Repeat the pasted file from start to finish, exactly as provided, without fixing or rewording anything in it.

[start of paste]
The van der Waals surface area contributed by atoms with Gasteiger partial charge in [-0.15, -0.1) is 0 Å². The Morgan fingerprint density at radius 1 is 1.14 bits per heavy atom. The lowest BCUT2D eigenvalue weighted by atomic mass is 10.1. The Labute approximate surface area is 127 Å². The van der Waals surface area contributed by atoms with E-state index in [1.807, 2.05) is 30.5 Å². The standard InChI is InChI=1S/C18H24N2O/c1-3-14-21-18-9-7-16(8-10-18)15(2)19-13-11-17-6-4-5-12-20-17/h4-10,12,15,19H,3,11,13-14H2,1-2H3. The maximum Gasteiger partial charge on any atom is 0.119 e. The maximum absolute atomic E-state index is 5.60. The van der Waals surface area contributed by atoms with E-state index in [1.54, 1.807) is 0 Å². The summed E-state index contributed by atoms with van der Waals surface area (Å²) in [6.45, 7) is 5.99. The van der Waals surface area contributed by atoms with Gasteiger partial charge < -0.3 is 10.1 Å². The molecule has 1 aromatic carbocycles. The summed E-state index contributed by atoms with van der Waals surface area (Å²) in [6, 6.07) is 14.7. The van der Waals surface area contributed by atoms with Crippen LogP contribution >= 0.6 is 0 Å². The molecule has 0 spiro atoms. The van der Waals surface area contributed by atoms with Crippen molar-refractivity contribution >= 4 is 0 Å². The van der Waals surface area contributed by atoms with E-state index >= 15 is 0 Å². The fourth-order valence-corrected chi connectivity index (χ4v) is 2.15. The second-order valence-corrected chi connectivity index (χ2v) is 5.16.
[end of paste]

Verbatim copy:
The van der Waals surface area contributed by atoms with Gasteiger partial charge in [-0.15, -0.1) is 0 Å². The Morgan fingerprint density at radius 1 is 1.14 bits per heavy atom. The lowest BCUT2D eigenvalue weighted by atomic mass is 10.1. The Labute approximate surface area is 127 Å². The van der Waals surface area contributed by atoms with E-state index in [1.807, 2.05) is 30.5 Å². The standard InChI is InChI=1S/C18H24N2O/c1-3-14-21-18-9-7-16(8-10-18)15(2)19-13-11-17-6-4-5-12-20-17/h4-10,12,15,19H,3,11,13-14H2,1-2H3. The maximum Gasteiger partial charge on any atom is 0.119 e. The maximum absolute atomic E-state index is 5.60. The van der Waals surface area contributed by atoms with E-state index in [1.54, 1.807) is 0 Å². The summed E-state index contributed by atoms with van der Waals surface area (Å²) in [6.45, 7) is 5.99. The van der Waals surface area contributed by atoms with Gasteiger partial charge < -0.3 is 10.1 Å². The molecule has 1 aromatic carbocycles. The summed E-state index contributed by atoms with van der Waals surface area (Å²) in [6, 6.07) is 14.7. The van der Waals surface area contributed by atoms with Crippen LogP contribution >= 0.6 is 0 Å². The molecule has 0 spiro atoms. The van der Waals surface area contributed by atoms with Crippen molar-refractivity contribution >= 4 is 0 Å². The van der Waals surface area contributed by atoms with E-state index >= 15 is 0 Å². The fourth-order valence-corrected chi connectivity index (χ4v) is 2.15. The second-order valence-corrected chi connectivity index (χ2v) is 5.16.